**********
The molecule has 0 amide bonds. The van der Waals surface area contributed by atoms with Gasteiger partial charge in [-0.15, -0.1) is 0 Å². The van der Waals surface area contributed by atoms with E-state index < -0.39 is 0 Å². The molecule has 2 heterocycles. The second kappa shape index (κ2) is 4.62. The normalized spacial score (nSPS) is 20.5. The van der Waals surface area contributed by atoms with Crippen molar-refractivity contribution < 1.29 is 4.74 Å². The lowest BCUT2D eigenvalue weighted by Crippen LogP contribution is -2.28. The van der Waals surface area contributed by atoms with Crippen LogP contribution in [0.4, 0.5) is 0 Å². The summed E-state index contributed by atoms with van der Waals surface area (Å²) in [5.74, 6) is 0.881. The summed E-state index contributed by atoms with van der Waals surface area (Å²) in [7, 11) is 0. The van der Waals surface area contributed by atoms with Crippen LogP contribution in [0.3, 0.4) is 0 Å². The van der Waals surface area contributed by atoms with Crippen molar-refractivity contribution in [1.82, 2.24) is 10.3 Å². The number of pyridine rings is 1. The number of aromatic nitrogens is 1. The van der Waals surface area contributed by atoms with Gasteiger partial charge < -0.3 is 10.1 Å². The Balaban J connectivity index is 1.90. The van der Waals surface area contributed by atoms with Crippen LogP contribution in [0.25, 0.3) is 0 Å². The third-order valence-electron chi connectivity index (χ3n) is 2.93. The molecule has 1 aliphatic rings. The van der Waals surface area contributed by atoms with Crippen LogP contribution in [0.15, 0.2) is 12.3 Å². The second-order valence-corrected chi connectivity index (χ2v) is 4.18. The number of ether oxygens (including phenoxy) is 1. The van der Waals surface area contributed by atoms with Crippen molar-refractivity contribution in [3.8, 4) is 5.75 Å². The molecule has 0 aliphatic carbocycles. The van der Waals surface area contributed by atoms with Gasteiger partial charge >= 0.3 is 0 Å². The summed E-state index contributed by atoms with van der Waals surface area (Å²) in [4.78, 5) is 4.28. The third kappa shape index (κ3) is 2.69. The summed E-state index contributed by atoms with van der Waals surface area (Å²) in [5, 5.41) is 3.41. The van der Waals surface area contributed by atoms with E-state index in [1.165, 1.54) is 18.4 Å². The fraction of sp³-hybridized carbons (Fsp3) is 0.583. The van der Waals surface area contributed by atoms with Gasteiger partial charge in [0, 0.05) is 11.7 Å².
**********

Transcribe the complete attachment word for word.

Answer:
The molecule has 0 amide bonds. The van der Waals surface area contributed by atoms with Gasteiger partial charge in [-0.15, -0.1) is 0 Å². The van der Waals surface area contributed by atoms with E-state index < -0.39 is 0 Å². The molecule has 2 heterocycles. The second kappa shape index (κ2) is 4.62. The normalized spacial score (nSPS) is 20.5. The van der Waals surface area contributed by atoms with Crippen molar-refractivity contribution < 1.29 is 4.74 Å². The lowest BCUT2D eigenvalue weighted by Crippen LogP contribution is -2.28. The van der Waals surface area contributed by atoms with Crippen LogP contribution in [0.4, 0.5) is 0 Å². The summed E-state index contributed by atoms with van der Waals surface area (Å²) in [5.74, 6) is 0.881. The summed E-state index contributed by atoms with van der Waals surface area (Å²) in [7, 11) is 0. The van der Waals surface area contributed by atoms with Crippen LogP contribution in [0.3, 0.4) is 0 Å². The van der Waals surface area contributed by atoms with Crippen molar-refractivity contribution in [1.82, 2.24) is 10.3 Å². The number of pyridine rings is 1. The number of aromatic nitrogens is 1. The van der Waals surface area contributed by atoms with Gasteiger partial charge < -0.3 is 10.1 Å². The Balaban J connectivity index is 1.90. The van der Waals surface area contributed by atoms with Crippen LogP contribution in [0.25, 0.3) is 0 Å². The third-order valence-electron chi connectivity index (χ3n) is 2.93. The molecule has 1 aliphatic rings. The van der Waals surface area contributed by atoms with Crippen LogP contribution in [0.15, 0.2) is 12.3 Å². The second-order valence-corrected chi connectivity index (χ2v) is 4.18. The number of ether oxygens (including phenoxy) is 1. The van der Waals surface area contributed by atoms with Crippen molar-refractivity contribution in [3.8, 4) is 5.75 Å². The molecule has 0 aliphatic carbocycles. The van der Waals surface area contributed by atoms with Gasteiger partial charge >= 0.3 is 0 Å². The summed E-state index contributed by atoms with van der Waals surface area (Å²) in [4.78, 5) is 4.28. The third kappa shape index (κ3) is 2.69. The summed E-state index contributed by atoms with van der Waals surface area (Å²) in [5, 5.41) is 3.41. The van der Waals surface area contributed by atoms with E-state index in [1.165, 1.54) is 18.4 Å². The fraction of sp³-hybridized carbons (Fsp3) is 0.583. The van der Waals surface area contributed by atoms with Gasteiger partial charge in [0, 0.05) is 11.7 Å².